The Traveling Diabetic

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I just returned from a trip to Tokyo for work and am finally over my jet-lag and settling back into my old routine.  It was a crazy week: not much sleep, constantly walking, and encountering carb-laden foods wherever I turned. Soba noodles for breakfast, tempura with rice for lunch, dough-covered sweetened chestnuts for a snack — it was a recipe for disaster. And indeed that’s what I thought I’d be writing about for my first post upon my return. (I ate more noodles last week than I have in years.)

But here’s the thing: despite the carbohydrates, the jet lag, and my massive consumption of a Japanese snack food called Takoyaki — octopus dumplings — my blood sugar last week was stellar. I was low one time and, far more impressively, barely went over 200. (Emboldened by my well-behaved glucose levels, I even started acting out — I ate a fish-shaped pastry filled with vanilla cream. Talk about rebellion!)

The conclusion I’ve drawn is that when you’re actively traveling — and by active, I mean walking around or biking for nearly the entire day, which is what I’m doing — you give yourself a hell of a lot of flexibility when it comes to food. It was a great feeling. Not only was I seeing tons of new things in a new city but I also had the ability to give up some of my food anxiety and eat on the fly. I mean, seriously — soba noodles for breakfast. Twice. Who does that?

I’m an active traveler to begin with, unable to sit still for more than 30 minutes at a time without delving into my guidebook to figure out what else I possibly could be doing, so I particularly like this new diabetic rationalization for my travel habits. Forget beach vacations. Head to a city, buy yourself a metro card, pack some glucose tablets, and GO.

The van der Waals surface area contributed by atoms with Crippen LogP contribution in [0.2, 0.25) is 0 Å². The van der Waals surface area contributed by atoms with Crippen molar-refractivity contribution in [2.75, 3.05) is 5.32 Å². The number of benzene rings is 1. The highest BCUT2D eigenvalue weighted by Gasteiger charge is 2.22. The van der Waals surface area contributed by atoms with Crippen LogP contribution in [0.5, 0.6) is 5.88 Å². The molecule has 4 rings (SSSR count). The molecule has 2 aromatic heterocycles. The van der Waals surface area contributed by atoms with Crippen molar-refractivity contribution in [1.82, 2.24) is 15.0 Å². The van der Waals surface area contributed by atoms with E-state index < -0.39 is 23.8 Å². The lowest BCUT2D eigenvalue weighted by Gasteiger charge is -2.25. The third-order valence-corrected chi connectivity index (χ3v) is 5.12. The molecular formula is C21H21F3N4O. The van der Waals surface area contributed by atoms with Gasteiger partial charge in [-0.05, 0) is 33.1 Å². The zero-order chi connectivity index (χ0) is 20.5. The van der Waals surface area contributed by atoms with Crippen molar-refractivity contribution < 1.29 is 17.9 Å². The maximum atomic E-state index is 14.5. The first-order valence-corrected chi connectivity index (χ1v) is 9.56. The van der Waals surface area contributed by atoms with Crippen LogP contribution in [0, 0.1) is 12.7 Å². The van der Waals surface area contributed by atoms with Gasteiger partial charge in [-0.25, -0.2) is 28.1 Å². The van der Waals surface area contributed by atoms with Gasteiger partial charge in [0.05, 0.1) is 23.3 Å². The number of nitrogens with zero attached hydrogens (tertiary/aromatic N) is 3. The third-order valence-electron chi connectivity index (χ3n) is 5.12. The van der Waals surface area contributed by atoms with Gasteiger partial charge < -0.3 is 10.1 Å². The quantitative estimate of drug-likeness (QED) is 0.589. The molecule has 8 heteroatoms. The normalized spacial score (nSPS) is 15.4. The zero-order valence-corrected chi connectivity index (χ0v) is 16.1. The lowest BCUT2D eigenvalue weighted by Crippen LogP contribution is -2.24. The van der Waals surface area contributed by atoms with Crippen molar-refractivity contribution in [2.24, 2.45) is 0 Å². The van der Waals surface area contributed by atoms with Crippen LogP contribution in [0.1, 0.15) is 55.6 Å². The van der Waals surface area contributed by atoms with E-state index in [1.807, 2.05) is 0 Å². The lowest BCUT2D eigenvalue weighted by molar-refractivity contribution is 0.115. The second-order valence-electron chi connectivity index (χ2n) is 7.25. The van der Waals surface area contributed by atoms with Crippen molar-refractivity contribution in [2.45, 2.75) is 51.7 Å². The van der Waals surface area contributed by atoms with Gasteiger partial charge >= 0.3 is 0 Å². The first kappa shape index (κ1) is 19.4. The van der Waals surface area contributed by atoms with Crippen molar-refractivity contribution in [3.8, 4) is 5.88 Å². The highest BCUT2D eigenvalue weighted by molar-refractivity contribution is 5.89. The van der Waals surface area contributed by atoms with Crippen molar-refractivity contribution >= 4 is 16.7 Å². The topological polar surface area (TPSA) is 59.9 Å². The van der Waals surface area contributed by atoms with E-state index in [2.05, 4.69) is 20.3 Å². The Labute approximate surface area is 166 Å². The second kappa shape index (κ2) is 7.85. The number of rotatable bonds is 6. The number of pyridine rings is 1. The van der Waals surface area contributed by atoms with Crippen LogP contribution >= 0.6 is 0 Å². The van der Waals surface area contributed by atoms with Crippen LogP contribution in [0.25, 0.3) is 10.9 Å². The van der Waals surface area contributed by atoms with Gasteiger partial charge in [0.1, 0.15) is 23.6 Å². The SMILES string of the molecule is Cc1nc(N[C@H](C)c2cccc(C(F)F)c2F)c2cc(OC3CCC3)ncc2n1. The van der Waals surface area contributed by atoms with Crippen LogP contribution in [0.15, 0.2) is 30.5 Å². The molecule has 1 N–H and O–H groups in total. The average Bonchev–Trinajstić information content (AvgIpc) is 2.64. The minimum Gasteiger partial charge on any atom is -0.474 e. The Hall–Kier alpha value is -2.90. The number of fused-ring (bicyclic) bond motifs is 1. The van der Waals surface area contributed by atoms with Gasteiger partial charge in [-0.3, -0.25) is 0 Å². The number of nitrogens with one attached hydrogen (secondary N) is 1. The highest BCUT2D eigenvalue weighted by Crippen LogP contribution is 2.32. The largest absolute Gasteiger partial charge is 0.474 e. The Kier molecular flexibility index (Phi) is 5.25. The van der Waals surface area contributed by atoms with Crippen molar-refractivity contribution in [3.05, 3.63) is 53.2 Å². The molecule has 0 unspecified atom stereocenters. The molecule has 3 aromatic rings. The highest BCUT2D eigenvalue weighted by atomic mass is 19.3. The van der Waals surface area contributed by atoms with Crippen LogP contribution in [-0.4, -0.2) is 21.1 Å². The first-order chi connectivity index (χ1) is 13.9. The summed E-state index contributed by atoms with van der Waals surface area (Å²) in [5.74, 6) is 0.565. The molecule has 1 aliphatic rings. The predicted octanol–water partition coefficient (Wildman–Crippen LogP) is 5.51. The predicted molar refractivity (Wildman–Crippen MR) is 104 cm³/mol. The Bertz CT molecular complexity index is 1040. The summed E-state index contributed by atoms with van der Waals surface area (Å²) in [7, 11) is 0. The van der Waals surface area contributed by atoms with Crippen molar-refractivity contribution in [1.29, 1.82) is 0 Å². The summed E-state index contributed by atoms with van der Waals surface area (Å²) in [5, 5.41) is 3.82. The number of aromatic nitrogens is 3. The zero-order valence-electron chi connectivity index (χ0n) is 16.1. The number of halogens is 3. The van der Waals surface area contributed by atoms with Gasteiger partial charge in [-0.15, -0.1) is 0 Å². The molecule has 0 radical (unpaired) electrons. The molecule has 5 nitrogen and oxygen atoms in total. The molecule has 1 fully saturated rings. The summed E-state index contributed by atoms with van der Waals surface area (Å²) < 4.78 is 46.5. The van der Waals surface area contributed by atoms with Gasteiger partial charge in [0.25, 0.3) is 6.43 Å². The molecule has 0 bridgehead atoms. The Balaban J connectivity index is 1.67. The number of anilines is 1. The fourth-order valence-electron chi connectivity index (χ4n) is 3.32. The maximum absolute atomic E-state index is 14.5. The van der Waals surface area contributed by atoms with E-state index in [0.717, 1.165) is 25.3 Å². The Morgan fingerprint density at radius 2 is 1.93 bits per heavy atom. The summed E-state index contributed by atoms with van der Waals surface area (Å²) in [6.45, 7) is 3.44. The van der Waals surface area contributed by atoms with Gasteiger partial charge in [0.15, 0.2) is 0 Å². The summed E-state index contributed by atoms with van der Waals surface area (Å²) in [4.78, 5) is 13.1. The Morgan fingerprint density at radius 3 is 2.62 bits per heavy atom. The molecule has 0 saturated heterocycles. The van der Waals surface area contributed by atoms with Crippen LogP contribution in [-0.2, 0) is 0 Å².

Several post scripts:

First, when I travel, some part of my diabetes gear inevitably breaks. My glucometer shut down when I was on the top of a Chinese mountain. My pump failed in Costa Rica. My CGM screen exploded in Yosemite. So I was wondering what could possibly happen this time.  Turns out, it was my lancet: on my last day of the trip, its spring broke and it stopped pricking my finger — requiring me to manually stab myself every time I needed a drop of blood. Why does this happen, this Murphy’s Law of diabetes supplies?

Second, I should also note that this excellent blood sugar control was definitely a travel-related phenomenon. I’m back home and more sedentary now, and am suffering high blood sugars as a result.  I had carrots, peanut butter and strawberries for breakfast this morning and my blood sugar still hasn’t come back down.

Lastly, I just looked at a calendar and noticed that today’s February 17th . . . my 9-year anniversary of living with Type 1! Perhaps not as romantic an anniversary as, say, my wedding date. But I still think my pancreas should buy me flowers.

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Shannon Turner
Shannon Turner

U may have had great BGs because…….Soba noodles have 5.8g of protein per 1 cup, AND… some brands have a fair amount of fiber as well.  Just an FYI from your brethren.  I’m one of your girls, also trained as an RD, and got my MPH  for good meas.  (I’m a 35 yr old female who’s had The Plague since age 3)    THANX for ur blog!  
-‘non-normie’ residing in Seattle, WA, USA.

Jessica
Jessica

Catherine-
First, I enjoy and appreciate your blog on here. As a 28 year old, fellow Type 1, I find a lot of relief in the empathy. Speaking of–in Japan in 2008, 4 months after my diagnosis, I encountered the same irony of increasing my carb-intake but actually having quite a bit of lows due to all the walking around (and running to trains!). Great post!
-Jessica

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